Armed man demanding savings holds Beirut bank staff hostage

An armed Lebanese man stormed into a bank in Beirut on Thursday, holding staff members hostage and threatening to light himself on fire with gasoline if he didn’t receive his trapped savings, a security official reported.

According to the official, who spoke on the condition of anonymity in accordance with regulations, the man, identified as 42-year-old Bassam al-Sheikh Hussein, allegedly entered a branch of the Federal Bank in Beirut’s busy Hamra neighbourhood carrying a canister of gasoline and held six or seven bank employees hostage. George al-Haj, the head of the Bank Staff Syndicate, however, told local media that two customers and seven to eight bank employees are being taken hostage.

A man shouts inside the bank as he holds hostages at gunpoint in Beirut,, Lebanon, Thursday, Aug. 11, 2022. A Lebanese security official says a man armed with a shotgun has broken into a Beirut bank, holding employees hostage and threatening to set himself ablaze with gasoline unless he receives his trapped saving. A man shouts inside the bank as he holds hostages at gunpoint in Beirut, Lebanon on Aug. 11, 2022. A Lebanese security official says a man armed with a shotgun has broken into a Beirut bank, holding employees hostage and threatening to set himself ablaze with gasoline unless he receives his trapped saving. (Photo credits: AP)

According to the official, the man also fired three warning shots. He reportedly has roughly $200,000 trapped in the bank, according to local media.

Since late 2019, Lebanon’s cash-strapped banks have imposed stringent withdrawal restrictions on foreign currency assets, effectively wiping out many Lebanese savings. Three-quarters of the people are now living in poverty as a result of the nation’s worst economic crisis in modern times, and the value of the Lebanese pound has fallen by nearly 90% versus the dollar.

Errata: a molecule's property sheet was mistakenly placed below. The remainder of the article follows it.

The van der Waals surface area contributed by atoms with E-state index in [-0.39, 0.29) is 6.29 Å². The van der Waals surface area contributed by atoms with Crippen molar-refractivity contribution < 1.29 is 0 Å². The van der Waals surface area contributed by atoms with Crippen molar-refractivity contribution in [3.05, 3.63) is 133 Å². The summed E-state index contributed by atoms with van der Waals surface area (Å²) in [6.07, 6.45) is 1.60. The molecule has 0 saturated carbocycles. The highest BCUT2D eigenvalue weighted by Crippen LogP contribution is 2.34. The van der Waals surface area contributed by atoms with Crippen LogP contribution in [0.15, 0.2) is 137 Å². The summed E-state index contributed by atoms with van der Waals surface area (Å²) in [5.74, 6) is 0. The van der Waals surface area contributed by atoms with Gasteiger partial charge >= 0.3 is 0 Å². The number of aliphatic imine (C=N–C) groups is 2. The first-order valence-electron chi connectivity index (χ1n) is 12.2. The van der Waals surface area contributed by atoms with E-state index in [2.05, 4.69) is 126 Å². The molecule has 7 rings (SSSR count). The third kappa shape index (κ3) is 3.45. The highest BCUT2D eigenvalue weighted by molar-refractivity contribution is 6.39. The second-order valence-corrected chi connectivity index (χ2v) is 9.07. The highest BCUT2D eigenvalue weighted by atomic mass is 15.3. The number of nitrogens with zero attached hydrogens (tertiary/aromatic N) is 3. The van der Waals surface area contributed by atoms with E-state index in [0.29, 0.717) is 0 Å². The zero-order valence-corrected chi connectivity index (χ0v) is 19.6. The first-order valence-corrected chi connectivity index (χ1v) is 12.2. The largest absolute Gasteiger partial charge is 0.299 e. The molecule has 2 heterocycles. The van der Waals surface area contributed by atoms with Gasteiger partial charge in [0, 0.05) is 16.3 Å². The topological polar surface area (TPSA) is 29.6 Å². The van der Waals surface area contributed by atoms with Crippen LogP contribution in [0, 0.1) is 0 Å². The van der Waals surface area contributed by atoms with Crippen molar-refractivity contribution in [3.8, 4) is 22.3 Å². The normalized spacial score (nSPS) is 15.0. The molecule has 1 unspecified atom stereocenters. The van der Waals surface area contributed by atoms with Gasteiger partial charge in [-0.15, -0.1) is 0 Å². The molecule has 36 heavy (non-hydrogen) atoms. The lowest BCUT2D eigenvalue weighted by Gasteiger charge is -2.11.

The region has been surrounded by members of the Lebanese army, internal security force police officers, and intelligence personnel. Officers are attempting to negotiate a deal with the armed man, but so far without success.

According to a bank customer who left the premises as the conflict got worse, the customer was demanding to withdraw $2,000 to cover his father’s healthcare fees. Standing outside the bank, his brother Atef told the Associated Press that if the bank would give him money to cover his father’s medical expenditures and family expenses, his brother would be willing to turn himself in.

As Hussein waited for his savings to be released, a large group of demonstrators gathered nearby, chanting anti-Lebanese government and bank slogans. Even several onlookers praised him as a hero.

Dina Abou Zor, an attorney with the legal and advocacy group the Depositors’ Union, was among the protesters. “What led us to this situation is the state’s failure to resolve this economic crisis and the banks’ and Central Bank’s actions, where people can only retrieve some of their own money as if it’s a weekly allowance,” she said. And as a result, some people have acted independently.

A coffee shop owner in eastern Lebanon successfully withdrew $50,000 from a bank branch in January after holding bank employees hostage and threatening to kill them.

Since the start of the economic crisis, Lebanon has not yet implemented official capital controls.

(With inputs from the agencies)